No one wants to be involved in a case of domestic violence, but sometimes people say and do things that they later live to regret. Unfortunately, if you are a green card holder, or a non-immigrant (temporary) visa holder, this could mean more than a mandatory hold by your local police. A charge for domestic violence could make you subject to losing your ability to stay in this country. If convicted you could face deportation. Exactly what constitutes domestic violence? The charge constitutes slightly more than most people think. Here are a few things you may want to know.
What Constitutes Domestic Violence?
Each year more than 10 million people are physically abused by someone they have an intimate relationship with. All of these people are victims of domestic violence, but unfortunately these numbers are probably only a tip of the iceberg. Many cases of domestic violence go unreported.
Domestic violence is much more than physical abuse. The abuse can be:
It is defined by 18 U.S. Code Section 16, as "an offense that has an element of use, attempted use, or threatened use of physical force against another person or the person's property or . . . involves a substantial risk that physical force may be used." It is a pattern of behavior that takes place in a domestic situation by a member of the relationship. Although females are largely the victims of this abuse, males are not immune, and it can take place in homosexual, as well as heterosexual relationships.
Domestic violence can often be a part of a cycle of abuse in which acts of violence are followed by remorseful moments, reconciliation and calm. It can range in severity from forceful coercion to various other forms that can end in severe disfigurement or death.
Federal protections against domestic violence were established in 1994, when President Bill Clinton signed the Violence Against Women Act of 1994 (VAWA). This act has been challenged and championed throughout the years with the last re-authorization taking place in 2013. In addition to these federal protections, all states have laws addressing this behavior.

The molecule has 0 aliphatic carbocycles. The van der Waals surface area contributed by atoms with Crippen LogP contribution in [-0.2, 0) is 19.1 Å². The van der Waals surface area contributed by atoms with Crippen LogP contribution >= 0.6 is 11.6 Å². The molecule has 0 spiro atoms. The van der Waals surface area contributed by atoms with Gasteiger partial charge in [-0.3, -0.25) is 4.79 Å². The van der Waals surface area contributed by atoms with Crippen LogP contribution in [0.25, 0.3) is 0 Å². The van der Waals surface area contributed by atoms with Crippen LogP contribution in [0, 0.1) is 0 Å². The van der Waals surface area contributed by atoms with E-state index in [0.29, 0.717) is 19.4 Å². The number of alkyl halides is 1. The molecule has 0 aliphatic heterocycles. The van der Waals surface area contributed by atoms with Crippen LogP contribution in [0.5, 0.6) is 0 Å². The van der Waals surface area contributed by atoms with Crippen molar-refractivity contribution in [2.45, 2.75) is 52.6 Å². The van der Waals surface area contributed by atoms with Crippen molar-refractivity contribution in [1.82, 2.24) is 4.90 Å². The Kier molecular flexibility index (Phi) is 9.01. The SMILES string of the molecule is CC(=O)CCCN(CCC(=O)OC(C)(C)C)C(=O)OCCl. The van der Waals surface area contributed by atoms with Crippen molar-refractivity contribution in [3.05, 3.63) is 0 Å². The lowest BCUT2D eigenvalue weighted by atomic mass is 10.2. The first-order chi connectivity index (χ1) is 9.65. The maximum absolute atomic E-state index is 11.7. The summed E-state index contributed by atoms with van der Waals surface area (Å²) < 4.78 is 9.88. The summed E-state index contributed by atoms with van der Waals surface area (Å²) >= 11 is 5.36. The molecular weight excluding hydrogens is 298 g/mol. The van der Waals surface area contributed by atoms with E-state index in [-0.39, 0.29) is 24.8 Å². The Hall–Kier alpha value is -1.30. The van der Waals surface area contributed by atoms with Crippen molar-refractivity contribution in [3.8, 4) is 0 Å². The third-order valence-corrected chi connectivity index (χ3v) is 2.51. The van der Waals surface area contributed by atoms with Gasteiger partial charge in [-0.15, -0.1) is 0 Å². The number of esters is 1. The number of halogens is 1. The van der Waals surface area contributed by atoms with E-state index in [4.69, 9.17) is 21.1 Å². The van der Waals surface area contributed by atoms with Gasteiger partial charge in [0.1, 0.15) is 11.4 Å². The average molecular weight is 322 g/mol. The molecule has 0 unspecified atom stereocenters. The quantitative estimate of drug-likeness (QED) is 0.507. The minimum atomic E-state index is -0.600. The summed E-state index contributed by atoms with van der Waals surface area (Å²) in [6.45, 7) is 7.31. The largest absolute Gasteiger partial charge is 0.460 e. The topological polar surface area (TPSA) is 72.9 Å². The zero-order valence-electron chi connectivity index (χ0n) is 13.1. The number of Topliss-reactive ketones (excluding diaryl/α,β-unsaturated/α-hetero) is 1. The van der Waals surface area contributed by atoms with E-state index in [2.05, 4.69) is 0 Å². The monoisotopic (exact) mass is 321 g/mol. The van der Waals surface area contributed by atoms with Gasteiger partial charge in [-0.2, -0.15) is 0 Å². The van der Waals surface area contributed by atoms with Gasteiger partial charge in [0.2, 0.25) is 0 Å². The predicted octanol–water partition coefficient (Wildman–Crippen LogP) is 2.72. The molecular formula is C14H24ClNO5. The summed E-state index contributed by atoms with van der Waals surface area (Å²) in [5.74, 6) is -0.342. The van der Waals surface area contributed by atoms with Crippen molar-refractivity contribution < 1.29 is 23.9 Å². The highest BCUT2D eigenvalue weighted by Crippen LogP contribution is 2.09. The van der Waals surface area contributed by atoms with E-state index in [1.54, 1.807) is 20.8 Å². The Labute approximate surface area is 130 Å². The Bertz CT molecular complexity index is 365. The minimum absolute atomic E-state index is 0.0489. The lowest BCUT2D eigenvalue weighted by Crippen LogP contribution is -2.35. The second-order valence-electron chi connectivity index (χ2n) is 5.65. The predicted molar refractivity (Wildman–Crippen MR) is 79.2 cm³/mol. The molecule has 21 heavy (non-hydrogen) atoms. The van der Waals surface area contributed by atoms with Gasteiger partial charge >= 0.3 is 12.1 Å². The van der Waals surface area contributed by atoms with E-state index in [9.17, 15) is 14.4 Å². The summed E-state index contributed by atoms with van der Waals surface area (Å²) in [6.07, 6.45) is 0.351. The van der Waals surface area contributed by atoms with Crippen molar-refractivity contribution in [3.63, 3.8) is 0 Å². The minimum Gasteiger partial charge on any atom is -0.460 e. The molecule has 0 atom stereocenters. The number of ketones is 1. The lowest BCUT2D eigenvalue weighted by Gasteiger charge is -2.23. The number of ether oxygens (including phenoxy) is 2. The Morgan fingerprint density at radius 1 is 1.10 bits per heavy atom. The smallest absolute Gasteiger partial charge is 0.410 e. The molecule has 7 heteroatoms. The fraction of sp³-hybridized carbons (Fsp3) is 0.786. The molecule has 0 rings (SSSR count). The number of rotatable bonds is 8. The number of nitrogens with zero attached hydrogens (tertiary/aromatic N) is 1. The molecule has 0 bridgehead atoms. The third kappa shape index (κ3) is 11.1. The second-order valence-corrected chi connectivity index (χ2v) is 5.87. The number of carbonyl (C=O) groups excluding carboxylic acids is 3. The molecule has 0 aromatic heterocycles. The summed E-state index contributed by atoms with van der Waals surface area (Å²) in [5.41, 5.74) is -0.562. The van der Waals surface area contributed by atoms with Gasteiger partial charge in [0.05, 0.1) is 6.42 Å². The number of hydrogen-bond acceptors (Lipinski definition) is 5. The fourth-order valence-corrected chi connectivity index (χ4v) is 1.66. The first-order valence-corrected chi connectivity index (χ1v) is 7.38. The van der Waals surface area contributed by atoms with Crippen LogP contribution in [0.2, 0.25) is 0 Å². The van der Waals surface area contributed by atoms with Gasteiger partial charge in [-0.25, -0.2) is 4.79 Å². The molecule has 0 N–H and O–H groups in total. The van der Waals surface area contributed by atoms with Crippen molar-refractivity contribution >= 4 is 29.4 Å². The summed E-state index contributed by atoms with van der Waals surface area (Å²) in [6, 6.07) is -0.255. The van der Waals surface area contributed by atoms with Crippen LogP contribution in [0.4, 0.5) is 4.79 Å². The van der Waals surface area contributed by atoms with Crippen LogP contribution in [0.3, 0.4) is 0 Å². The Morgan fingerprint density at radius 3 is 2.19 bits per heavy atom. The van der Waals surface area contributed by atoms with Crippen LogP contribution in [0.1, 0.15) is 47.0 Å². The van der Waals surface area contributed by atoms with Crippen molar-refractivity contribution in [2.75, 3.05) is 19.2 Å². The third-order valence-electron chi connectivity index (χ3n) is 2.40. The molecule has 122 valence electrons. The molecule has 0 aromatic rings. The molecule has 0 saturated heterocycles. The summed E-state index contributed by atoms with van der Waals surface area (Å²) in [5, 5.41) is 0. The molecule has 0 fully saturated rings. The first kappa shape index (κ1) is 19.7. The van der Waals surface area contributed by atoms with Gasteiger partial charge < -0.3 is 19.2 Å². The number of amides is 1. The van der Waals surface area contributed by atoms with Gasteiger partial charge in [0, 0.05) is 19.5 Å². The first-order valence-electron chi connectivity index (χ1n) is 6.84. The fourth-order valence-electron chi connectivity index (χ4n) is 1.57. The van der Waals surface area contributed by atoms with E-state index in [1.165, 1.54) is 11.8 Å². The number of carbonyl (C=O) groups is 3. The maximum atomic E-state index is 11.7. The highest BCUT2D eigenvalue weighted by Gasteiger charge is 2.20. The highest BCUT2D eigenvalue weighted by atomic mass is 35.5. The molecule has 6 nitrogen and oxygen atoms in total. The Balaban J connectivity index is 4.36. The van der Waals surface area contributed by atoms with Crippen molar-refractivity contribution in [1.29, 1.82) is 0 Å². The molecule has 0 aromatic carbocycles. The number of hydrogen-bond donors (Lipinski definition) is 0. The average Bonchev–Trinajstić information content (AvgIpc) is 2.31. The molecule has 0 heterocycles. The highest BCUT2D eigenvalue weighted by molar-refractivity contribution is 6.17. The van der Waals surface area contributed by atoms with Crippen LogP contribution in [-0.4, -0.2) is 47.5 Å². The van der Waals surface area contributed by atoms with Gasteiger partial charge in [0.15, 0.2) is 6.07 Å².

Why Can You Be Deported?
If you are charged, and subsequently found guilty of domestic violence, stalking, child abuse, child abandonment, or child neglect, you can be deported under Section 237 of the Immigration and Nationality Act (I.N.A.). You can also be deported if you are found to be in violation of any order of protection that may have been issued as a result of a domestic violence case. It does not matter how long you have been in the country, or your green card or visa status.
Under immigration laws, domestic violence may be viewed in two separate manners. It may be viewed as:
- A Crime of Moral Turpitude
- An Aggravated Felony
Depending on which one they are viewed as, not only may you face deportation,but also you may be barred from ever re-entering the country.
When you are charged, you will be fingerprinted and these will be sent to the FBI for a criminal background check and then transported to ICE. Even if you do not instantly make their deportation list, you will have a hard time performing any application or action that will require you to be fingerprinted.
What Can You Do?
The best thing you can do is to avoid any type of confrontation which could be viewed as, or result in you being charged with domestic violence. But if you are charged, one of the first people you will want to contact is an immigration attorney. They will work in conjunction with your criminal attorney to ensure that your case is resolved in a manner to help you stay in the country.